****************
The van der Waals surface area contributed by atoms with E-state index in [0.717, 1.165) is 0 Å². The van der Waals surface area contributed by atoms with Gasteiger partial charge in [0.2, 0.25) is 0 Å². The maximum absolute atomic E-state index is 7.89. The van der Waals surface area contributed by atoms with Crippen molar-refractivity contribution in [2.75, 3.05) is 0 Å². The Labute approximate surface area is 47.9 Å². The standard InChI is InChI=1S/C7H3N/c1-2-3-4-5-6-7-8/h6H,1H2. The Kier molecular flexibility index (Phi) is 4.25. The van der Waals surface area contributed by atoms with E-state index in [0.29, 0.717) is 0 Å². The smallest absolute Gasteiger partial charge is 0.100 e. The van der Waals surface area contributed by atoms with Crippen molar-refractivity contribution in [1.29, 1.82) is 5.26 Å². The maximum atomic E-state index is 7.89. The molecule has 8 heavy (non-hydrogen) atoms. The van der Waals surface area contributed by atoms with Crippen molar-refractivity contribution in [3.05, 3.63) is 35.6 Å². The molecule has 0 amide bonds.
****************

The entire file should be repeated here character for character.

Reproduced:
The van der Waals surface area contributed by atoms with E-state index in [0.717, 1.165) is 0 Å². The van der Waals surface area contributed by atoms with Gasteiger partial charge in [0.2, 0.25) is 0 Å². The maximum absolute atomic E-state index is 7.89. The van der Waals surface area contributed by atoms with Crippen molar-refractivity contribution in [2.75, 3.05) is 0 Å². The Labute approximate surface area is 47.9 Å². The standard InChI is InChI=1S/C7H3N/c1-2-3-4-5-6-7-8/h6H,1H2. The Kier molecular flexibility index (Phi) is 4.25. The van der Waals surface area contributed by atoms with E-state index in [0.29, 0.717) is 0 Å². The smallest absolute Gasteiger partial charge is 0.100 e. The van der Waals surface area contributed by atoms with Crippen molar-refractivity contribution in [1.29, 1.82) is 5.26 Å². The maximum atomic E-state index is 7.89. The molecule has 8 heavy (non-hydrogen) atoms. The van der Waals surface area contributed by atoms with Crippen molar-refractivity contribution in [3.05, 3.63) is 35.6 Å². The molecule has 0 amide bonds.